Ravi Samalad (ML): How are the online services offered by CAMS, KARVY and Franklin Templeton different from each other? What is the product differentiation that CAMS offers?
NK Prasad (NP): In terms of services as RTAs what we provide is very similar to what a manufacturer wants to provide. Now each manufacturer has a certain degree of customisation. The customisation varies from manufacturer to manufacturer and our ability to support that customisation and our ability to give a reliable platform which continuously adds value to the customer is where there is a differentiation. The basic services like NAV allotment on the same day, allotment of NAVs itself, account statements, redemptions, etc are similar with both the RTAs. The service differentiation arises only on account of the other soft attributes in terms of resources, management focus, strategic direction and the support and value that you provide to your customer.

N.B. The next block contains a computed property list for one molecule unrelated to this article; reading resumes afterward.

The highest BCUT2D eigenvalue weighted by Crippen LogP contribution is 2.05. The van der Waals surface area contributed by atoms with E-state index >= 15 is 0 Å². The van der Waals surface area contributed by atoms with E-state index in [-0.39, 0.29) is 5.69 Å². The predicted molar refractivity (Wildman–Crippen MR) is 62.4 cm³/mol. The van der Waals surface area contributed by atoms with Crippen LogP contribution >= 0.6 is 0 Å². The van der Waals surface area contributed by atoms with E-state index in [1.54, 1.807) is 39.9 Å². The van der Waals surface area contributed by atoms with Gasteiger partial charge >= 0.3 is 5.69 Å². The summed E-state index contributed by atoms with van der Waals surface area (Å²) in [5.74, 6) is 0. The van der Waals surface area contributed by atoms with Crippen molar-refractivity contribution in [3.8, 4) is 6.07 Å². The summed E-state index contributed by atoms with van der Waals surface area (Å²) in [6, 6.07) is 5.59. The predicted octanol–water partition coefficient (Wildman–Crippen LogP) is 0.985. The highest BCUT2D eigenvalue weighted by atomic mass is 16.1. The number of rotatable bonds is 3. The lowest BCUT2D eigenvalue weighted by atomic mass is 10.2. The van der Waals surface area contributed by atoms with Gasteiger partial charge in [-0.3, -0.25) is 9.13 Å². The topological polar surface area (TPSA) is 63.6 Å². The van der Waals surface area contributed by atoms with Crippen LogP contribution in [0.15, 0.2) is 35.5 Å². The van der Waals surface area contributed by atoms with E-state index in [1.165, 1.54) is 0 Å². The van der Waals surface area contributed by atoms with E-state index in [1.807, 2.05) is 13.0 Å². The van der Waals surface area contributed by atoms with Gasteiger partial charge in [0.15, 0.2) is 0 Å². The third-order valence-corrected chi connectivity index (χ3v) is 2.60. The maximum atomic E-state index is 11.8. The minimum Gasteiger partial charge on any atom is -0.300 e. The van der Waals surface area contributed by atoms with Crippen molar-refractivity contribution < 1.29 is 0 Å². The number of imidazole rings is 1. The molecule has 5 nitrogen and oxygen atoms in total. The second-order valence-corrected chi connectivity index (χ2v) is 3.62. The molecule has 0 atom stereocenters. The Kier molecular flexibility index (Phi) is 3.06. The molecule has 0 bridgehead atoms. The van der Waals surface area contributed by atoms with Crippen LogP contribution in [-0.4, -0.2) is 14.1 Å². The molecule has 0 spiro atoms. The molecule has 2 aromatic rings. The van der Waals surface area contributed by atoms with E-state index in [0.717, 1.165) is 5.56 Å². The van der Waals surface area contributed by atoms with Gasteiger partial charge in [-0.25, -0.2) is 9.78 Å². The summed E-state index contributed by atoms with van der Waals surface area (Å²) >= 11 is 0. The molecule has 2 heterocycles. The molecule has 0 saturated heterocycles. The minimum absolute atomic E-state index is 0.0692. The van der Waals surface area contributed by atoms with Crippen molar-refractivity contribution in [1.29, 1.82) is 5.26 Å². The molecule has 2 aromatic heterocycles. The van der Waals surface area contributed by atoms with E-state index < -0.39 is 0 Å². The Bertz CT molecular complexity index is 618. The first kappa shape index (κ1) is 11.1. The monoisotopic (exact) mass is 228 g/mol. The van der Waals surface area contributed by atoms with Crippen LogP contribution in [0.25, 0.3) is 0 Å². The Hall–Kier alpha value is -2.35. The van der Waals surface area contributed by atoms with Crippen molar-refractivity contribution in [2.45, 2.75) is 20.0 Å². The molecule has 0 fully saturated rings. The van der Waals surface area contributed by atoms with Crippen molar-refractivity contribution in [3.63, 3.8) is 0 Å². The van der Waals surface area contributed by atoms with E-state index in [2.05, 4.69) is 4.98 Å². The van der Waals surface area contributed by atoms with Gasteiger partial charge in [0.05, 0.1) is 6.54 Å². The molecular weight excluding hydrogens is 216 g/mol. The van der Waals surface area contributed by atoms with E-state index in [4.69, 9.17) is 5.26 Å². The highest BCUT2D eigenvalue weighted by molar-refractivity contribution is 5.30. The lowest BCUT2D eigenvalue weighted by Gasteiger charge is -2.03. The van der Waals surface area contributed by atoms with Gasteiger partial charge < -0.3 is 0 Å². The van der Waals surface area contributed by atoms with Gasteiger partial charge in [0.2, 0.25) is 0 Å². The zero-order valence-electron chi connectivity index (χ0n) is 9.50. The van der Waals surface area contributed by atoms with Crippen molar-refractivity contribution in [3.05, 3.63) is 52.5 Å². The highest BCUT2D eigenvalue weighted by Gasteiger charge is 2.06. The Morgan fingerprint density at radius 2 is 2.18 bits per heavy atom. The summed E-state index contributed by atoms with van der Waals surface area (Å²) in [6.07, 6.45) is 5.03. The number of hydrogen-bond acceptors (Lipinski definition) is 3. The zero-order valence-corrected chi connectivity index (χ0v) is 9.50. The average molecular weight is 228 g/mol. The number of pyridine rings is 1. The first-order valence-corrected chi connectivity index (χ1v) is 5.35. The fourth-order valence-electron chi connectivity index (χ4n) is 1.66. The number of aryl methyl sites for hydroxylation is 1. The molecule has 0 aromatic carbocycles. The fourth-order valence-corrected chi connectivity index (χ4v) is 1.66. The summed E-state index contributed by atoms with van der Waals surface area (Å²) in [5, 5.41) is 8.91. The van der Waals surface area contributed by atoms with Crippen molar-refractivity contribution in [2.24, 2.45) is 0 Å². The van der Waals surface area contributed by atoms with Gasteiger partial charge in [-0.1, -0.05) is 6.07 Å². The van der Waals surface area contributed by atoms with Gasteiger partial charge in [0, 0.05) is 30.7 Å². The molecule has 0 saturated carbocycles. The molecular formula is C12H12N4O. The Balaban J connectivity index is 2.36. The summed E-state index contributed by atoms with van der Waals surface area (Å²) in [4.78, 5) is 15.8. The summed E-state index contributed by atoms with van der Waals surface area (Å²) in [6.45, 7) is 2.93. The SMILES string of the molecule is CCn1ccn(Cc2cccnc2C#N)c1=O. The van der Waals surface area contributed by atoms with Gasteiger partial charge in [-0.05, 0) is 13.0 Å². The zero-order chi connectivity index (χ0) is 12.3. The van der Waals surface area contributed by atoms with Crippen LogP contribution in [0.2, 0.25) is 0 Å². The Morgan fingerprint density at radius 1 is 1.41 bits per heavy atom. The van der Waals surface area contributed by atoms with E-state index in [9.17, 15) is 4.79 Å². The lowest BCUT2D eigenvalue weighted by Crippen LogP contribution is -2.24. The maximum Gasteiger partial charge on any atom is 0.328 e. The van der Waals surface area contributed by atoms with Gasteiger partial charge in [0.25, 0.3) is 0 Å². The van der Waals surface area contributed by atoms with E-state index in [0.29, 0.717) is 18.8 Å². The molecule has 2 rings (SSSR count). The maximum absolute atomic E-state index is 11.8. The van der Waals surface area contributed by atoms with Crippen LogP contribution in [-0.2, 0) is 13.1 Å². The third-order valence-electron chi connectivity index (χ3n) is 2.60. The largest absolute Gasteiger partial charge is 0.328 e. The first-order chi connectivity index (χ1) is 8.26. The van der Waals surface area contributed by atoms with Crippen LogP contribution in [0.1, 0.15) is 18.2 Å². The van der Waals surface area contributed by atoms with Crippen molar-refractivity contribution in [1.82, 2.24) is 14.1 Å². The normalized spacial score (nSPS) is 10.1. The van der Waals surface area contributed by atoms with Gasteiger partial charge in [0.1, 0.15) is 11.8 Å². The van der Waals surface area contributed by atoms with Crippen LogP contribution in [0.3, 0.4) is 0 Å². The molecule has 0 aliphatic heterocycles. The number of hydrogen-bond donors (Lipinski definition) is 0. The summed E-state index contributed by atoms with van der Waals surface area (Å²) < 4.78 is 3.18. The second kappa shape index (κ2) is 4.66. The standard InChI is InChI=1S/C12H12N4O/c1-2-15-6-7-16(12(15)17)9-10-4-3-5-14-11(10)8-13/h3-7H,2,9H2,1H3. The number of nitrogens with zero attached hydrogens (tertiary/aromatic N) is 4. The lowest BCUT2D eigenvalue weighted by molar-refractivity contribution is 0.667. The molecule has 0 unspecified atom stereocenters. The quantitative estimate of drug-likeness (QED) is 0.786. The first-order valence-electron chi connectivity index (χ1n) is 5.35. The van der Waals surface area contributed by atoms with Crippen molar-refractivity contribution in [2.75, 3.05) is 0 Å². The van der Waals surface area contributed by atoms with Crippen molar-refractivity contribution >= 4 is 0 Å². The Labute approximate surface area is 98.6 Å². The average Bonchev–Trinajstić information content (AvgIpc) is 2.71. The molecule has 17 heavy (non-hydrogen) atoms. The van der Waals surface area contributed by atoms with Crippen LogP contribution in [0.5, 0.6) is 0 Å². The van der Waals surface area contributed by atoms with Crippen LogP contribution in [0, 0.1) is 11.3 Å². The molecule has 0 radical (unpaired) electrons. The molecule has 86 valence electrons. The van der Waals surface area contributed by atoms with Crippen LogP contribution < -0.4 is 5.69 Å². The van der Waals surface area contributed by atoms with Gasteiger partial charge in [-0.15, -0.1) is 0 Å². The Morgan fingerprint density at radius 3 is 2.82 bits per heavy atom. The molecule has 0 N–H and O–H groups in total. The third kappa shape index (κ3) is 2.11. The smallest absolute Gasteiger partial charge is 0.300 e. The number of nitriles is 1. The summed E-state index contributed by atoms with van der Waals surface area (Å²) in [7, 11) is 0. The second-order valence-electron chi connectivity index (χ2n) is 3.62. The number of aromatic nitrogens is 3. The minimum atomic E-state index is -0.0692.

ML: How has been the response for NPS point of presence (POP) offered by CAMS so far? How many NPS subscriptions does CAMS get in a day?
NP: We are seeing an increasing trend. The scheme was launched on 1 May 2009 and this particular scheme is very unique in the sense that there is no intermediation and there is no investment in terms of advertising and communicating the benefits of this scheme to the investors. Everyone was in fact left to do their own to get customers. Initially the response was fairly slow but in December they did a good thing by coming up with the Tier-I account. This was a fixed account which did not permit any flexibility to the customer and Tier-II accounts have given some amount of flexibility. After the Tier-II (account) has come in and because of the Tier-II accounts, many people are opening Tier-I accounts and then Tier-II accounts because opening a Tier-I account is compulsory. We are slowly and steadily seeing increasing numbers. We track these numbers every week.